and brought it to him from year to year; for it seems this was only to be worn at festivals, and not on common days; and therefore she did not leave it with him, but took it home with her, and brought it again at the returning festival:

when she came up with her husband to offer the yearly sacrifice: whether at the passover, or at Pentecost, or at the feast of tabernacles; and it is very probable she came with her husband at them all, yearly; for though she was not by the law obliged thereunto, yet her religious zeal and devotion, and her great desire to see her son as often as she could, induced her to come.

(q) T. Bab. Yoma, fol. 25. 1.

Moreover his mother made him a little coat, and brought it to him from year to year, when she came up with her husband to offer the yearly sacrifice.
EXEGETICAL (ORIGINAL LANGUAGES)
19. a little coat] The Heb. mĕîl denotes a kind of long upper tunic, worn by kings (1 Chronicles 15:27), prophets (1 Samuel 15:27), men of position (Job 2:12), women of rank (2 Samuel 13:18). The term is applied to a part of the High Priest’s dress, the robe of the Ephod (Exodus 28:31), and it is suggested in the Speaker’s Comm. that “the mention of the ephod and the robe as worn by the youthful Samuel taken in connexion with his after acts seems to point to an extraordinary and irregular priesthood to which he was called by God in an age when the provisions of the Levitical law were not yet in full operation.”

the yearly sacrifice] See note on 1 Samuel 1:3.

19, 20. Moreover, &c.] Lit. “And Hannah used to make … and bring it to him … And Eli used to bless … and they used to go unto his home.” The verbs are frequentative, describing an annual practice often repeated.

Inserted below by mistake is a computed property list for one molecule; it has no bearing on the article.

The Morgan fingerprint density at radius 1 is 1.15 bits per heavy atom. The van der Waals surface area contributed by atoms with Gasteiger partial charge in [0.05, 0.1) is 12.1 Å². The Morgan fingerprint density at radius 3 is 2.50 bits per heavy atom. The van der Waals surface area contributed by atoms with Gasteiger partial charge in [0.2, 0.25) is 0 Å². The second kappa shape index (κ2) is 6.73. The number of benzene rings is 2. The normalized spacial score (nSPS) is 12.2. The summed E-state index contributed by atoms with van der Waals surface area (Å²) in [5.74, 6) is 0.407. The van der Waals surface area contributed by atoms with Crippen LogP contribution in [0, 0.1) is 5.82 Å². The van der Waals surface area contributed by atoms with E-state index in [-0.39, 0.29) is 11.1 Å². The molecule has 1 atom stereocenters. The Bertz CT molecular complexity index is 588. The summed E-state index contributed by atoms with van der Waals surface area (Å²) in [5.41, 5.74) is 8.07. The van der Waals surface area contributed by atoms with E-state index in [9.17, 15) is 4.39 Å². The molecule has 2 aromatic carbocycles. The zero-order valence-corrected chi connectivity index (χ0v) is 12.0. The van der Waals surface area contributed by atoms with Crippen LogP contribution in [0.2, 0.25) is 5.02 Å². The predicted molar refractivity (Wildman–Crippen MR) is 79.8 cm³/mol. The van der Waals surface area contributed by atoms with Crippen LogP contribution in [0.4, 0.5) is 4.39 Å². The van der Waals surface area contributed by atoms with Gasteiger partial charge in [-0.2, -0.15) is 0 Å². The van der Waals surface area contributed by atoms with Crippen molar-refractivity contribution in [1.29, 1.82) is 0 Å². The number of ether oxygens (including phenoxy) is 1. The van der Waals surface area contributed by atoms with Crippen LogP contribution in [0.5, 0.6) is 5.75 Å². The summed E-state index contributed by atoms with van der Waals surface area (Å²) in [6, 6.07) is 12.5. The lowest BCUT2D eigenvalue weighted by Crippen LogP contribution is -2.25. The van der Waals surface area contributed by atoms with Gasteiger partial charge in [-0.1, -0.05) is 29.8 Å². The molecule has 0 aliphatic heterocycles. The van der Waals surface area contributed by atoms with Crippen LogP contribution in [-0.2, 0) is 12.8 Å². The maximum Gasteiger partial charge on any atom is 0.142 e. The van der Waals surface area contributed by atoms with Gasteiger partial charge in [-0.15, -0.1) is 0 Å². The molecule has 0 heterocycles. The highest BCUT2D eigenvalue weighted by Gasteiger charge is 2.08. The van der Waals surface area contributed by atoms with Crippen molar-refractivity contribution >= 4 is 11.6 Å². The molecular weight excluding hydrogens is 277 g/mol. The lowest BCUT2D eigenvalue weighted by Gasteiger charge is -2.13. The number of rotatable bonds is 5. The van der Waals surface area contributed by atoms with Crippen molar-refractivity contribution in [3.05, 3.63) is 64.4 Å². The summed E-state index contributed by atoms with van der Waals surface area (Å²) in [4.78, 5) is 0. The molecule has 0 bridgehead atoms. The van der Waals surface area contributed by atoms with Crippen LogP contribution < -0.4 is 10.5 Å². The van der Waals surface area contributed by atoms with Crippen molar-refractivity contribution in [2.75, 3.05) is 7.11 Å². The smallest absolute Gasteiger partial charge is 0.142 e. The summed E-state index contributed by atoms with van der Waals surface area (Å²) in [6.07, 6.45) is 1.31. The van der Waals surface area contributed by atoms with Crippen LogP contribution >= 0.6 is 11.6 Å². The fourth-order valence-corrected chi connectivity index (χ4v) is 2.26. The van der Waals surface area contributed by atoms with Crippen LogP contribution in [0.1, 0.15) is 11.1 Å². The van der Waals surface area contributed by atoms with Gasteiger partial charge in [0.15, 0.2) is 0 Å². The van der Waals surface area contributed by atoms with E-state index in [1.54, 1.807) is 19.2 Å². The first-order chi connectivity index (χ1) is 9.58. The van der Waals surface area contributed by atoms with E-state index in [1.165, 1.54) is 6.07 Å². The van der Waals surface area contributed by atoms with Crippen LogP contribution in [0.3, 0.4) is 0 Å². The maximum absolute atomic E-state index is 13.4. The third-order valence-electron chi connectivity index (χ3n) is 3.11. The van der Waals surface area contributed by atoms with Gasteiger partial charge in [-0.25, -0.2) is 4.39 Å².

Verse 19. - His mother made him a little coat. The coat, meil, was worn by priests (Leviticus 8:7), by kings and their sons (1 Samuel 18:4), by prophets (ibid. 28:14), and even by women (2 Samuel 13:18). It was an under garment of wool, woven throughout without seam, with holes for the head and arms, and reaching nearly to the ground: when used by women it had sleeves (ibid.). Under it they had a tunic or shirt fitting so closely that a man simply so clad was considered naked (1 Samuel 19:24), and over it priests and Levites wore the ephod, and so also David on the occasion mentioned above (1 Chronicles 15:27). The meil seems, moreover, to have often been a handsome dress, as that of the priests was of purple blue, with embroidery of pomegranates in three colours, and golden bells (Exodus 28:31-34); and when made of delicate materials for the use of the rich, it and the tunic are the soft luxurious clothing spoken of in Matthew 11:8. As the meal was the ordinary dress of all classes of people, it was made for Samuel at home, and can have no special meaning; but the ephod shows that he was brought up in the daffy practice of holy duties. This annual present, however, of clothing made by the mother's hands proves that the dedication of her son to God was not allowed to interfere with home affections, and both parents and child must have looked forward with joy to happy meetings at each recurrence of the family visit to the sanctuary. 1 Samuel 2:19The small מעיל also (Angl. "coat"), which Samuel's mother made and brought him every year, when she came with her husband to Shiloh to the yearly sacrifice, was probably a coat resembling the mel of the high priest (Exodus 28:31.), but was made of course of some simpler material, and without the symbolical ornaments attached to the lower hem, by which that official dress was distinguished.